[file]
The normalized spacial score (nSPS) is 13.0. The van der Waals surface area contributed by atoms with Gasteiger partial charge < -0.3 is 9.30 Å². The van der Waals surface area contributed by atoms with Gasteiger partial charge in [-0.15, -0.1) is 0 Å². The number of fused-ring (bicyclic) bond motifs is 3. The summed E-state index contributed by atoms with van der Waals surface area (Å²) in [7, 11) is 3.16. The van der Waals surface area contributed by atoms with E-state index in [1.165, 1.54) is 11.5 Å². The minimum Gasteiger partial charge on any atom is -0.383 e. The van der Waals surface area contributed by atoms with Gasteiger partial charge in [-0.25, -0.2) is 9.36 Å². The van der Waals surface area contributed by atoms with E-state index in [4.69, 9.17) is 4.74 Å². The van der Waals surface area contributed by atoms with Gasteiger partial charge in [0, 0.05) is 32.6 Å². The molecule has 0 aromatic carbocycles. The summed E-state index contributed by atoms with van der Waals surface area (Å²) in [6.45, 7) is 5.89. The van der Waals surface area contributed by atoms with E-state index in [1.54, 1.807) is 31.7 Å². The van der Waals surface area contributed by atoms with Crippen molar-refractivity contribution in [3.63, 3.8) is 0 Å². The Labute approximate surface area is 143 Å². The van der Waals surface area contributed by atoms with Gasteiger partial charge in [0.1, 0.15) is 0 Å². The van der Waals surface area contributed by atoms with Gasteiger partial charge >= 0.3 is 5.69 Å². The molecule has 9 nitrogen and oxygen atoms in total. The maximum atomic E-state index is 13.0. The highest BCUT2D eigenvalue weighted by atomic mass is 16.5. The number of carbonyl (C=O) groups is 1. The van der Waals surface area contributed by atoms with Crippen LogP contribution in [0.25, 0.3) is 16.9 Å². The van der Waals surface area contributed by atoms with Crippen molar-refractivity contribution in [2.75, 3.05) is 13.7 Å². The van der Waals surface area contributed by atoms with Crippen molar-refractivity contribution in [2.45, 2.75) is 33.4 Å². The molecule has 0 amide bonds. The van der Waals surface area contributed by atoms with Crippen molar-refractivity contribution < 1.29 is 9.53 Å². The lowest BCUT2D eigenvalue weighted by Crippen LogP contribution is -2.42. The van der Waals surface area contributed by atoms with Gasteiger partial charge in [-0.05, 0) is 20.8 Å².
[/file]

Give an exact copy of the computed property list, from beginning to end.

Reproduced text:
The normalized spacial score (nSPS) is 13.0. The van der Waals surface area contributed by atoms with Gasteiger partial charge < -0.3 is 9.30 Å². The van der Waals surface area contributed by atoms with Gasteiger partial charge in [-0.15, -0.1) is 0 Å². The number of fused-ring (bicyclic) bond motifs is 3. The summed E-state index contributed by atoms with van der Waals surface area (Å²) in [7, 11) is 3.16. The van der Waals surface area contributed by atoms with E-state index in [1.165, 1.54) is 11.5 Å². The minimum Gasteiger partial charge on any atom is -0.383 e. The van der Waals surface area contributed by atoms with Gasteiger partial charge in [-0.25, -0.2) is 9.36 Å². The van der Waals surface area contributed by atoms with E-state index in [4.69, 9.17) is 4.74 Å². The van der Waals surface area contributed by atoms with Gasteiger partial charge in [0, 0.05) is 32.6 Å². The molecule has 0 aromatic carbocycles. The summed E-state index contributed by atoms with van der Waals surface area (Å²) in [6.45, 7) is 5.89. The van der Waals surface area contributed by atoms with E-state index in [1.54, 1.807) is 31.7 Å². The van der Waals surface area contributed by atoms with Crippen molar-refractivity contribution in [3.63, 3.8) is 0 Å². The Labute approximate surface area is 143 Å². The van der Waals surface area contributed by atoms with Gasteiger partial charge in [0.1, 0.15) is 0 Å². The van der Waals surface area contributed by atoms with Gasteiger partial charge >= 0.3 is 5.69 Å². The molecule has 9 nitrogen and oxygen atoms in total. The maximum atomic E-state index is 13.0. The highest BCUT2D eigenvalue weighted by atomic mass is 16.5. The number of carbonyl (C=O) groups is 1. The van der Waals surface area contributed by atoms with Crippen LogP contribution in [0.25, 0.3) is 16.9 Å². The van der Waals surface area contributed by atoms with Crippen molar-refractivity contribution in [2.75, 3.05) is 13.7 Å². The van der Waals surface area contributed by atoms with Crippen molar-refractivity contribution in [2.45, 2.75) is 33.4 Å². The molecule has 0 amide bonds. The van der Waals surface area contributed by atoms with Crippen molar-refractivity contribution < 1.29 is 9.53 Å². The lowest BCUT2D eigenvalue weighted by Crippen LogP contribution is -2.42. The van der Waals surface area contributed by atoms with Gasteiger partial charge in [-0.05, 0) is 20.8 Å².